Your website’s homepage is the gateway to more information about your products and services. That’s why it’s important to spruce up your homepage so visitors can browse your website and end up being customers or leads. Unfortunately, Hubspot found that 90% of visitors will leave if you have a poorly-designed website. One way to avoid that? You can find a designer to produce a beautiful homepage design that you and your website visitors will love.
But, if you don’t have a vision of what you want your website’s homepage to look like, here are 25 homepage design examples to inspire yours.
This homepage design not only uses one, or two but three hero images. It’s a great way to showcase your products. Apart from that, the call-to-action (CTA) and headline appear in the middle part of the hero image. Plus, the CTA button is a circle, which can become more memorable for visitors than the standard rectangle or rounded one.
This one from Immi reshuffles what a usual homepage or landing page would look like. The headline and CTA appear on top of the delicious-looking bowl of ramen. But the whole bowl isn’t shown above the fold, making the visitor scroll down. This will enable them to learn more about the product.
This one-page homepage design takes a minimalist approach. The motif is similar to a blueprint, which relates to the services offered by Forge. Other than that, a visitor that stumbles upon this can choose between living or workspaces, depending on their needs. Plus, if you click on the illustrations, you get an idea of how they set up the property.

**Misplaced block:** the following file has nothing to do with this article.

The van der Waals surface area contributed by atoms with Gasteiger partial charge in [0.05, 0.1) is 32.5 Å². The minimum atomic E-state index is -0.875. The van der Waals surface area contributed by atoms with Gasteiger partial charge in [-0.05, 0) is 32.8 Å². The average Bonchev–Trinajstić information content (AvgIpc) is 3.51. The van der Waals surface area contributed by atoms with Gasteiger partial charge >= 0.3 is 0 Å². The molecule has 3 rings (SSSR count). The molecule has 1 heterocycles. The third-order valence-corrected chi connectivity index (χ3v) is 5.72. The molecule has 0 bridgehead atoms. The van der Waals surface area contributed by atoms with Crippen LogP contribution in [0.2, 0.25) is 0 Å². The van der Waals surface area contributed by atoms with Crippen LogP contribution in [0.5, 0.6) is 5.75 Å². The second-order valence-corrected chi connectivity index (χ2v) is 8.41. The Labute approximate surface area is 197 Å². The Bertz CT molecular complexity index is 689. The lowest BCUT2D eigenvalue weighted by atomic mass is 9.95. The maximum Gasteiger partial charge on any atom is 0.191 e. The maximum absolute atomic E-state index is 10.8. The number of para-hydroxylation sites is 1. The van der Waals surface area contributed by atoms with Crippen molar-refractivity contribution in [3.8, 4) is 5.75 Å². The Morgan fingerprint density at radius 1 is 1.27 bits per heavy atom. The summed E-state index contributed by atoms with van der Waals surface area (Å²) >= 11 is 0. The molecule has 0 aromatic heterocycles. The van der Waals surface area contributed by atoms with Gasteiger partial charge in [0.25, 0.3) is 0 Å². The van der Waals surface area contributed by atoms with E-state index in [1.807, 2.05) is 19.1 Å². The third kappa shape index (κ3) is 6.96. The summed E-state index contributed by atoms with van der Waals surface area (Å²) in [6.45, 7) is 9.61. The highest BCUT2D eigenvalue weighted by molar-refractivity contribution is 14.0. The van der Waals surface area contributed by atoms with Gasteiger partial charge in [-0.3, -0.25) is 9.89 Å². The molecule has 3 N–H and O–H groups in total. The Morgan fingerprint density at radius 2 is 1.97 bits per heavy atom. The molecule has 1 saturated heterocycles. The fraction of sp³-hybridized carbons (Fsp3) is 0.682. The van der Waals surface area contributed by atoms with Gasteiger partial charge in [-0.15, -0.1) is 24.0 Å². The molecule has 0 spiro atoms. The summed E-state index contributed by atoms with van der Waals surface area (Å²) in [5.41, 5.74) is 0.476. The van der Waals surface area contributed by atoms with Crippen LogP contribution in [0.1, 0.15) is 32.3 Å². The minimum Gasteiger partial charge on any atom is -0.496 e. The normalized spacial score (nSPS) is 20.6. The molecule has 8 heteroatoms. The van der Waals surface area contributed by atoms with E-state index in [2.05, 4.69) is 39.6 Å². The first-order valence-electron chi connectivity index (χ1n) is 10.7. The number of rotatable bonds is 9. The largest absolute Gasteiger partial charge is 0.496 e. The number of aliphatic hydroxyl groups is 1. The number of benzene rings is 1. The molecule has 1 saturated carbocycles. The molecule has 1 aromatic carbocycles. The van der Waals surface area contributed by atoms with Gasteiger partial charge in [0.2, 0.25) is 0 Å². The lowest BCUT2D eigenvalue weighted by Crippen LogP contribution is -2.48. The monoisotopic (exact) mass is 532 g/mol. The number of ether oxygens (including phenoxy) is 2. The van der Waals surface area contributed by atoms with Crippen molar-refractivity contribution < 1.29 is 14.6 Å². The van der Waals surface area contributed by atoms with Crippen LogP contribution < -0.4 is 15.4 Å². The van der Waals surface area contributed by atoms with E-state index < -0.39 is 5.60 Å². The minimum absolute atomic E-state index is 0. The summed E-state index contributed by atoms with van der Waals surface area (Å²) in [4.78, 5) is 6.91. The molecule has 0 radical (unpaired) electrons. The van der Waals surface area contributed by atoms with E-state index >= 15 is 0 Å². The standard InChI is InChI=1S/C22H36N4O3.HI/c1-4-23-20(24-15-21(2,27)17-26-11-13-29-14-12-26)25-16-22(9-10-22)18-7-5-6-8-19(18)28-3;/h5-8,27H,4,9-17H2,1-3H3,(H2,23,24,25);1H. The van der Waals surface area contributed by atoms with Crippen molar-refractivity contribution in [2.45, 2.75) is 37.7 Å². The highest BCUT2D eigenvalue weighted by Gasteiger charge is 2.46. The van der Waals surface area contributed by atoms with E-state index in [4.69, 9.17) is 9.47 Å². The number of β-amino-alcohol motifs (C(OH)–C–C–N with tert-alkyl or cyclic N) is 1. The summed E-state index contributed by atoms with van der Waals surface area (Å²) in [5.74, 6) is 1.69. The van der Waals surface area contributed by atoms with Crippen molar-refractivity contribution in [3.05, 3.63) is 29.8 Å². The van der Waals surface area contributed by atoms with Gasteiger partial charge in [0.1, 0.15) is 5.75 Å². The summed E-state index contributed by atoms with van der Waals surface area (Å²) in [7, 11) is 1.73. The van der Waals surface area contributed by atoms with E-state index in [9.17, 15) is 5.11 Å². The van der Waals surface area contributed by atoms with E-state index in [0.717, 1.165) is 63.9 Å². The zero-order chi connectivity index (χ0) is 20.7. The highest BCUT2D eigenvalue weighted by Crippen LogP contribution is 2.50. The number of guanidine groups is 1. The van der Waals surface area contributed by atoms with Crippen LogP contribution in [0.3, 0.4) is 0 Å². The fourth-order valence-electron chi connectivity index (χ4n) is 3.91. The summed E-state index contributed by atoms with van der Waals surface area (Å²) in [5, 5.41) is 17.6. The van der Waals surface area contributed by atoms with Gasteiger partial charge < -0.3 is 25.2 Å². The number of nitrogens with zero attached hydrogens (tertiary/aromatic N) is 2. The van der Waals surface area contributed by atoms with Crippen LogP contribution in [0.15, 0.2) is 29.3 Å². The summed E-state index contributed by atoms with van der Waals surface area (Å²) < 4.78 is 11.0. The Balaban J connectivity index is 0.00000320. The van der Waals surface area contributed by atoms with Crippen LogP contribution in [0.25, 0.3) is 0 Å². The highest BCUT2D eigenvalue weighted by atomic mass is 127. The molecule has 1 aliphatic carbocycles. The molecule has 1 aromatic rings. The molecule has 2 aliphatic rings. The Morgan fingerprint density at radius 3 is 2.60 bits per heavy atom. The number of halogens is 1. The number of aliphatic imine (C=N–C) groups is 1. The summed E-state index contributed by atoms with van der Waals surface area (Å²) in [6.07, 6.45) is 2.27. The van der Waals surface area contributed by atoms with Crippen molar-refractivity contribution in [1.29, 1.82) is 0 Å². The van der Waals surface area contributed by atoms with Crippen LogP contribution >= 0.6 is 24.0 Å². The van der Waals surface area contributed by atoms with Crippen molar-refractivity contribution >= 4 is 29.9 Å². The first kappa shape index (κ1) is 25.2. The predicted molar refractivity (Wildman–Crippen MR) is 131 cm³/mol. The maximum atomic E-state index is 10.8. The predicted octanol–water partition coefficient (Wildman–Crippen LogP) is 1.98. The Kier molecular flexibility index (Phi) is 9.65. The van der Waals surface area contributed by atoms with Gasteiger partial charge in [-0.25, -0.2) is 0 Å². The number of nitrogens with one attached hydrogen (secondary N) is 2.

Since asymmetry is still a graphic design trend, this site makes asymmetry pleasing to the eyes. One, they used a high-quality hero image that will put a smile on your face. Two, the rings at the bottom right look so realistic; you want to get one for yourself. With the rings in mind, you can finally browse for more engagement rings to look at.
You can keep your homepage design as simple as this one from Karst. A floating version of their journal will hypnotize you, leading your eyes to the headline and CTA. And if you want to pique visitor interest, you can apply the click-and-slide button on the lower left of the screen. They add more information about their product, and you can click on the CTA button inside it.
The Lucid Motors homepage design demonstrates the power of video. Once the visitor gets a preview of the car being driven, they can learn more about the vehicle or immediately reserve one if they’re convinced. Apart from that, Lucid Motors also provides information about its horsepower and price before potential buyers can purchase one for themselves.
The design above the fold will intrigue you because of its website structure. It’s like two different websites in one, but that’s the point because it caters to two target audiences. One is for employers, while the other is for remote workers. You can expect the target audience to interact because of the signup option for employers. Plus, remote workers can browse other sales employees before finding employment as well.